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10 medically-trained authors whose books all doctors should read

Sir William Osler, the great physician and bibliophile, recommended that his students should have a non-medical bedside library that could be dipped in and out of profitably to create the well rounded physician. Some of the works mentioned by him, for example Religio Medici by Sir Thomas Browne is unlikely to be on most people’s reading lists today. There have been several recent initiatives in medical schools to encourage and promote the role of humanities in the education of tomorrow’s doctors. Literature and cinema has a role to play in making doctors more empathetic and understanding the human condition.

My idiosyncratic choice of books is as follows.

Firstly, I start with a work by the most respected physician of the twentieth century, Sir William Osler himself. The work I choose is Aeqanimitas, published in 1905 and is a collection of essays and addresses to medical students and nurses with essays ranging in title from “Doctor and Nurse,” “Teacher and Student,” “Nurse and Patient,” and “The Student Life”. They are as relevant today as the day they were penned with a prose style combining erudition and mastery of language rarely seen in practicing physicians. Osler was the subject of the great biography, written by the famous neurosurgeon Harvey Cushing, who was to win a Pulitzer prize for his efforts. (I am not including this biography on my list, however.)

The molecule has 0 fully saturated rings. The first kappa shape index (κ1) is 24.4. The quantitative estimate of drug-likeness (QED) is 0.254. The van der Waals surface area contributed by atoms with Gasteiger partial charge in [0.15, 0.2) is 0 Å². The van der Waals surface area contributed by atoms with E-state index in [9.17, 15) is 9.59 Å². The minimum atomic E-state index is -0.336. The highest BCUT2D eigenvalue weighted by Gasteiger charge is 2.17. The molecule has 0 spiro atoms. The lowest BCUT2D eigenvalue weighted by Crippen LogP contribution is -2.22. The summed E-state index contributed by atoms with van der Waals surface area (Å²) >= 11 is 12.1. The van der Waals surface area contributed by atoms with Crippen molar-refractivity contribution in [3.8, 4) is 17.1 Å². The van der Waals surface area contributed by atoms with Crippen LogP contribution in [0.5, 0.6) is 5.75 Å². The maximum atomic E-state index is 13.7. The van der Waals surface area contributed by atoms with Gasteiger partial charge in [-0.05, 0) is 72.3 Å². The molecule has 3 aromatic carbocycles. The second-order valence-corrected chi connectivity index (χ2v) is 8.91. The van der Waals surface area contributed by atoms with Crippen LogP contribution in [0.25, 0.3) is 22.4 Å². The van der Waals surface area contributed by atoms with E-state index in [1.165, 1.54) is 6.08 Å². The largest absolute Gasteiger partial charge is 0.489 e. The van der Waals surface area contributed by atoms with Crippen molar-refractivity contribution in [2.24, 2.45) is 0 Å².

Anton Chekhov is included in my list for his short stories ( he was also a successful playwright). Chekhov was a qualified Russian doctor who practiced throughout his literary career, saying medicine was his lawful wife and literature his mistress. In addition to a cannon of short stories and plays, he was a great letter writer with the letters, written primarily while he traveled to the penal colony in Sakhalin. He was so moved by the inhumanity of the place, that these letters are considered to be some of his best. Chekhov succumbed to tuberculosis and died in 1904, aged only 44 years.

William Somerset Maugham, the great British storyteller was once described by a critic as a first rate writer of the second rank. Maugham suffered from club foot and was educated at the King’s School, Canterbury, and St. Thomas’s hospital, London where he qualified as a doctor. His first novel Liza of Lambeth, published in 1897 describes his student experience of midwifery work among the slums of Lambeth led him to give up medicine and earn a living writing. He became a prolific author of novels, short stories, and plays. His autobiographical novel Of Human Bondage describes his medical student years at St. Thomas’s Hospital. Many of his stories and novels were turned into successful films.

A portrait of W. Somerset Maugham Public Domain via Wikimedia Commons
A portrait of W. Somerset Maugham. Public Domain via Wikimedia Commons